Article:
How to Create a Business Case

You’ll have to excuse my fairly blatant lack of enthusiasm when it comes to how to create a business case. I’ve been dreading this topic for a long time, because while so many disagree with me, I think this is a hollow buzzword that needlessly supplants “business plan”, with the excuse that it’s more about building a goal with case for need, not unlike changes for case or other such things.

I frankly don’t think the distinction is enough to justify absurd redundancy like this, so I really don’t even think this discussion needs to exist. Alas, I am not everyone.

What they Really Are:

That really is all there is to this. It’s just a business plan with goal orientation and case creation as an approach and basis. This can often work, but it’s not for everyone. I tend to find this methodology counter to how I think as I work in the field, but that’s more just a matter of personal taste and compatibility than anything.

I don’t criticize nor deny that this is a legitimate thing, I just think it’s underserving of its own terminology with such thin distinctions, and I don’t think it’s really worth discussing it in the detail I’m about to.

How to Create a Business Case:

Well I’ll go over this in a few very, very brief steps. It’s pretty simple. If you’ve ever made a traditional formal business plan, most of this will be familiar and vaguely redundant to discuss.

Hypothesis:

This is a scientific term, but let’s humanize it a bit. This is where you draft your initial vision of the product, the need it solves, and your expectations by way of customer base, demographic, and the image you want to convey.

You share it with stakeholders and partners and you begin refining it.

Risk and Unknown Evaluation:

Now, you and your partners, with a more fleshed out vision, can identify the potential risks, financially and technically in accomplishing this vision, and what unknowns you have to be wary of.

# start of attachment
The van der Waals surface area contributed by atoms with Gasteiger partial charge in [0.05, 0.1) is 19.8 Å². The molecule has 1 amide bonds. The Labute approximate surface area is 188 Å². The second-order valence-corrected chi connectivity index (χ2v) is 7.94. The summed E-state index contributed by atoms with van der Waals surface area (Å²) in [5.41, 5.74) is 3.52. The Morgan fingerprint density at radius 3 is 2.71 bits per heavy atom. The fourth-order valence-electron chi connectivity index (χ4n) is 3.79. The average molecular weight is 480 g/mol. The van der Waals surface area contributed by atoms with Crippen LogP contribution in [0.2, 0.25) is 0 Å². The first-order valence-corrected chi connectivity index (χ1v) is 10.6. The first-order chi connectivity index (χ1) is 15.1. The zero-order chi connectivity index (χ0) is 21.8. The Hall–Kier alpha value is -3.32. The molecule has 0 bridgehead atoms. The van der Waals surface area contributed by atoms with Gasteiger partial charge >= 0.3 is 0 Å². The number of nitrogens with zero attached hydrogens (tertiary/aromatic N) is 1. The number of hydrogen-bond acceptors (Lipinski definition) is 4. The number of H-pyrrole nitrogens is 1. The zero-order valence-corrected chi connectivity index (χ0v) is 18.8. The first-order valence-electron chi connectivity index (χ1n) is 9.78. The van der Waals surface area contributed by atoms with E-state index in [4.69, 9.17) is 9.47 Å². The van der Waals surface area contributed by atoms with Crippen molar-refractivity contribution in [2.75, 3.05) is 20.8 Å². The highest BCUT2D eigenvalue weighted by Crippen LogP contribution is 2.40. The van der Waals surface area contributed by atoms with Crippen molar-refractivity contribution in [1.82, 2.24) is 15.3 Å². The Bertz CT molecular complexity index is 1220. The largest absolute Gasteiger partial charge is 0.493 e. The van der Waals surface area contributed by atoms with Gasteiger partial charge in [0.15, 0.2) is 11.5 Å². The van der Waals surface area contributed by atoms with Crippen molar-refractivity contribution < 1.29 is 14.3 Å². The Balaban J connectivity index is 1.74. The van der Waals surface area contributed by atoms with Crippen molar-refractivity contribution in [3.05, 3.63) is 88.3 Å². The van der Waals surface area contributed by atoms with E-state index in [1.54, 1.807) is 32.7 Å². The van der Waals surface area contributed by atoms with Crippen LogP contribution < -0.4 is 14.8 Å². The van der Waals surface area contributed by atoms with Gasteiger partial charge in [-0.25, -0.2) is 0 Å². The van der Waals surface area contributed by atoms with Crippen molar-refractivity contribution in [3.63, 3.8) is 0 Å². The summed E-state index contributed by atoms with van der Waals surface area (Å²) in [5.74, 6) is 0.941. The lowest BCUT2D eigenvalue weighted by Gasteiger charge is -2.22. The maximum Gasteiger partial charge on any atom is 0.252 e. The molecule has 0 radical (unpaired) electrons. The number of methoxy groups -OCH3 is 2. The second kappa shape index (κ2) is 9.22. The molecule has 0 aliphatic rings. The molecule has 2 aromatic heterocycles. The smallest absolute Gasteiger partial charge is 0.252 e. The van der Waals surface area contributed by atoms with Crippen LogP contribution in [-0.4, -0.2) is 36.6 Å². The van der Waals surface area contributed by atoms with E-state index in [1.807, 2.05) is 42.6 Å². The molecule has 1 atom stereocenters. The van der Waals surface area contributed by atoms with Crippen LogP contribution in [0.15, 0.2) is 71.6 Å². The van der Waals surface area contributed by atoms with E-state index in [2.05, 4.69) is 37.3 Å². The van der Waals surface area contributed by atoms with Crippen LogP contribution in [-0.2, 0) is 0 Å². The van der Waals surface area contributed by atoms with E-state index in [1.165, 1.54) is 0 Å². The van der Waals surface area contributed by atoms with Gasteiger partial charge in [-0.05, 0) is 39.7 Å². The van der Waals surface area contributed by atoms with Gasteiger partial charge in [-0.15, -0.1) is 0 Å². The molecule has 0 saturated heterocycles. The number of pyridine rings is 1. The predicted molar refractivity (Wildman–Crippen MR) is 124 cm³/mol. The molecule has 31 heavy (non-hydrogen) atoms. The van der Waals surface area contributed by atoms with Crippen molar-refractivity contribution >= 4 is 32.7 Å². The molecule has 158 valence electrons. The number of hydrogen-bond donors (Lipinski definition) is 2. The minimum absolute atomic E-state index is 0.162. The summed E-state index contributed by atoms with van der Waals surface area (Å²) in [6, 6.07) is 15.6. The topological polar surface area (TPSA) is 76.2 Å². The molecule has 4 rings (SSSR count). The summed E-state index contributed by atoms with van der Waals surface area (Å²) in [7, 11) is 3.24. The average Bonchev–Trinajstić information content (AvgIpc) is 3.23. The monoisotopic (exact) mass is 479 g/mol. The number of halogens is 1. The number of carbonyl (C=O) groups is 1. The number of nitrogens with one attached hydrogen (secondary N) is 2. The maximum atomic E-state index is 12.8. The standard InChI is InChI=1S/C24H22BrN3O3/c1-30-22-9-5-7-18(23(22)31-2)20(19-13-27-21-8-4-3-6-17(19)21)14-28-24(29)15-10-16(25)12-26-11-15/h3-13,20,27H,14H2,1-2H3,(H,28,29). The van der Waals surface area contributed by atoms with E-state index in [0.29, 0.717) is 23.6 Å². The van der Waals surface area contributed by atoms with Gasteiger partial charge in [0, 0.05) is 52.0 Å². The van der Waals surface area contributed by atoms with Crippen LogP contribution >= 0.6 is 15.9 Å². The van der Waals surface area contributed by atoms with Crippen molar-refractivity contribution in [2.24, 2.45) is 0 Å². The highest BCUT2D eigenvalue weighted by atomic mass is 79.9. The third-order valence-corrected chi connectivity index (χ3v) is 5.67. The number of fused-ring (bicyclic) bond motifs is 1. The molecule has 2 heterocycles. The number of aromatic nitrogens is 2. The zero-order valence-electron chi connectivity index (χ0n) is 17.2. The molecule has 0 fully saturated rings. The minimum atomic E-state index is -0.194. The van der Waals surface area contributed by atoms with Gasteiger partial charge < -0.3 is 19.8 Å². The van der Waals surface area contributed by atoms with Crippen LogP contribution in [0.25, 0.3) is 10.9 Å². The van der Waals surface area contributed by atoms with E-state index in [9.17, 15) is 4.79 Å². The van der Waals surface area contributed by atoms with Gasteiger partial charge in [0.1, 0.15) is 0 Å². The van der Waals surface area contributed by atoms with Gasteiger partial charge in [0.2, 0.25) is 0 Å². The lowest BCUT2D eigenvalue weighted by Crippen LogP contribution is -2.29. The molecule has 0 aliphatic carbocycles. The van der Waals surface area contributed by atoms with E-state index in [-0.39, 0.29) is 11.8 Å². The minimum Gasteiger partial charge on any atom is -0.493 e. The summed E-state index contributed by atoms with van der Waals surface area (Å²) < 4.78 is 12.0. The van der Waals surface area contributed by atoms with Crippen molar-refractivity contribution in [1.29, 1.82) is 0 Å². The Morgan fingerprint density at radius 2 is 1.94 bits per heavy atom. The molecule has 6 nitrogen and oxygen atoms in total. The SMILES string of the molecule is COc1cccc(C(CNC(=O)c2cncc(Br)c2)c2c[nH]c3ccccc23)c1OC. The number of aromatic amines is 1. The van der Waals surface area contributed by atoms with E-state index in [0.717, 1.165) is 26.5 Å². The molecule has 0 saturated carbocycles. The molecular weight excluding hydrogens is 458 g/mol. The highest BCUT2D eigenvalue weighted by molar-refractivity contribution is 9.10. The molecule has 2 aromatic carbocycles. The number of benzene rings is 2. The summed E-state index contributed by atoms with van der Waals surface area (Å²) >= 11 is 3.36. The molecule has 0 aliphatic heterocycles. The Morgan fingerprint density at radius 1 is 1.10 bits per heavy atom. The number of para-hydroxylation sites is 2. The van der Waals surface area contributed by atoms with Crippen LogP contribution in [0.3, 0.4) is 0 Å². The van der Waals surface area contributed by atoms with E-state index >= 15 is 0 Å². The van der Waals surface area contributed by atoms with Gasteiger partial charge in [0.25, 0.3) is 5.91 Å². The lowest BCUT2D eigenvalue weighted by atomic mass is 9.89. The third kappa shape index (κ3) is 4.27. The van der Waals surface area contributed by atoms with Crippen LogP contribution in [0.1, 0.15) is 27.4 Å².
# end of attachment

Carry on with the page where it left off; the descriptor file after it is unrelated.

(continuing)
Testing and Data:

Now, you begin testing your idea in simulations, on paper or even material trials, and gather data on how practical it is proving to be, and of course, all the review and input data from testing in and outside the company.

Evaluate Fitness:

Now you evaluate its fitness as something your company makes sense to be providing. This is compared to the tested and revised “practical” representation of the idea, mind.

Maintain Communication and Data tracking:

This isn’t so much a step along the way as something you do the whole time. Track all analytics and metrics you can, and be sure that communication between everyone is maintained and that this data goes to everyone who should see it and beyond.

After this, you’re ready to make a formal presentation of your case, tested working with a need to satisfy, proven by data and logistics to fit the company image, capacity and common interests.

If the numbers add up too, chances are, your case will be given a green light by rational decision makers. Now you know how to create a business case. That’s really all there is to it.

bnr19

Mark Silver
Mark is the Lead Author & Editor of Spectechular Blog. Mark established the Spectechular blog to create a source for news and discussion about some of the issues, challenges, news, and ideas relating to Product Management.
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